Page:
In the previous post, I gave some background on what a website is and why you might want to have one. This post describes another useful addition to your arsenal – the web application.
Web applications (or web apps) are programs on the internet that can be accessed in web browsers (Firefox, Chrome, Safari, IE, etc). These programs can provide any kind of functionality that you need to help your business or organization run more smoothly. Some examples of web apps are product catalogs, search engines, project management tools, web mail, and the list goes on and on.
Web apps are very dynamic. They allow users to interact with your data to get the exact information they want. They are also very good at automating day-to-day tasks. Imagine a system that lists your inventory, shows related parts for a chosen item, and allows a user to order a part and have it shipped, all automatically. This site would automatically update for people as they used it – the number of parts in the system changes as the number of parts grows or shrinks. Keeping a static web site up-to-date with inventory, counts, orders, etc, would be so much work that it borders on impossible.
The key to a system like this is the database. A database is a place to keep your data, and is (usually) centrally accessed. This central access to data gives everyone the same view of the system (that there are no more replacement blades available, for example). Based on the data that is retrieved from the database, the web app chooses a course of action. By merging the dynamic abilities of the web app with the data storage/searching abilities of the database, you can create some very efficient and time-saving apps.
Web apps don’t have to be accessed by your customers. If you belong to an organization that has annual sign-ups, a web app can help store the registrant info and eliminate the hassle of a secretary entering data off of paper forms. The web app can show which classes are full and not allow any more registrants for that class. Reports can then show how many sign-ups you have, how many girls vs. boys, and how much money you (should) have taken in. These reports can then be supplied to your governing body, if required. All of this comes with no extra effort on your part because the data that drives these reports is in your central database, and just needs to be accessed.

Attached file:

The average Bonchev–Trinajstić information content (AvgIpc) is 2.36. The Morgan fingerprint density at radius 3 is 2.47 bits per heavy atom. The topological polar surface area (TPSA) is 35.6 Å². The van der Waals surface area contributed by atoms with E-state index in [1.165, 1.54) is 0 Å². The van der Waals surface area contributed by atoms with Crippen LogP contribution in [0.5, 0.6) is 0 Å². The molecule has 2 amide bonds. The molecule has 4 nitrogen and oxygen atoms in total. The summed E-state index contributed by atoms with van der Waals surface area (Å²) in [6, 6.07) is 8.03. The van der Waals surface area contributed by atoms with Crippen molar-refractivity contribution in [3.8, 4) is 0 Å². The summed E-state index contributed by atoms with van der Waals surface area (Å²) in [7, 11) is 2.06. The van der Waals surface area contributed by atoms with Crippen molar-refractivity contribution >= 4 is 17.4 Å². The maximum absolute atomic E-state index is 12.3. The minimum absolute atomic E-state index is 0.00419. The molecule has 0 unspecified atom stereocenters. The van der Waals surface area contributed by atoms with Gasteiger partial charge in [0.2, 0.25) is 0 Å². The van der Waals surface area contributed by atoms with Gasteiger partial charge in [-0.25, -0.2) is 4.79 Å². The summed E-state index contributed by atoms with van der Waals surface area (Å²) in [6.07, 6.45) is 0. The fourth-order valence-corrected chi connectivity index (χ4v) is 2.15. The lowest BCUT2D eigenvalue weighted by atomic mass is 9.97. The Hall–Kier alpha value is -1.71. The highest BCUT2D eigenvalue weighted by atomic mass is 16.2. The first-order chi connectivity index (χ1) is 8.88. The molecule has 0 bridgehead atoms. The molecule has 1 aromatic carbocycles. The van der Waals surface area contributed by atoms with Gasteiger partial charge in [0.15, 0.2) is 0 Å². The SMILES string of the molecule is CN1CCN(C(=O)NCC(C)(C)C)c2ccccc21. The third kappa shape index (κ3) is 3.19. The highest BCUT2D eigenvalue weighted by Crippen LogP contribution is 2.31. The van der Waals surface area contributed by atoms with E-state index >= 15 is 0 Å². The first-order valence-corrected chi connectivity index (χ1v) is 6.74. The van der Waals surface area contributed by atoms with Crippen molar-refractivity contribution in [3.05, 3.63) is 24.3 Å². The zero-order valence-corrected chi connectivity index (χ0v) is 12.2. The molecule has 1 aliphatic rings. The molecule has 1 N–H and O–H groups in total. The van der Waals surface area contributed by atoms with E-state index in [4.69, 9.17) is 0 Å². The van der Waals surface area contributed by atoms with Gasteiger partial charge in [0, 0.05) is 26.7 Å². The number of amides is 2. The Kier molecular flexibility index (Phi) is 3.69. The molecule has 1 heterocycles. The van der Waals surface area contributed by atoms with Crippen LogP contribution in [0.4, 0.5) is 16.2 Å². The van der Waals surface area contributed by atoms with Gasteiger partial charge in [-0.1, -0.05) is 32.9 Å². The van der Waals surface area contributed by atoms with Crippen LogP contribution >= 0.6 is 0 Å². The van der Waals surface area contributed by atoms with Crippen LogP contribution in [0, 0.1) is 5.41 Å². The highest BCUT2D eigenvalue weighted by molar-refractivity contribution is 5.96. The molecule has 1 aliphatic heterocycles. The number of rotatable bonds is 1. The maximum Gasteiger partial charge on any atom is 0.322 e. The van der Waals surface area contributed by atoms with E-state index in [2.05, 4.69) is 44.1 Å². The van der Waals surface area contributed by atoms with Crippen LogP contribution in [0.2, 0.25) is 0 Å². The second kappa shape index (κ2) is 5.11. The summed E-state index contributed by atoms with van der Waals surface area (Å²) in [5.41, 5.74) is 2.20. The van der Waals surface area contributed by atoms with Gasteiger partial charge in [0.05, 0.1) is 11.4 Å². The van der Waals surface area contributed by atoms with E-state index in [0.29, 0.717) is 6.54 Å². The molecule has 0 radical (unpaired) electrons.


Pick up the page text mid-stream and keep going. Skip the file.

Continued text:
Web apps are pretty amazing. They can do anything you need them to. Because they are accessed over the Internet, anyone with a browser can use them. And because they are accessed in a browser, they integrate seamlessly with your web site. Most websites have a web app component for support questions or product catalogs.
Do you need a web app? That depends on a lot of things. Generally, if you have a process to automate or data to share, you could benefit from the advantages that a web app can offer. Consider the following questions as a starting point:
- Do I have processes that could be automated or simplified?
- Do I have data that should be centrally located so it is easy to share with others in my organization?
- Do I need to periodically report on data that I accumulate?
- Do I want/need to keep a closer eye on my inventory?
- Do I want my customers to see that inventory?
In summary, web apps are great tools that integrate into your web site and save time and money.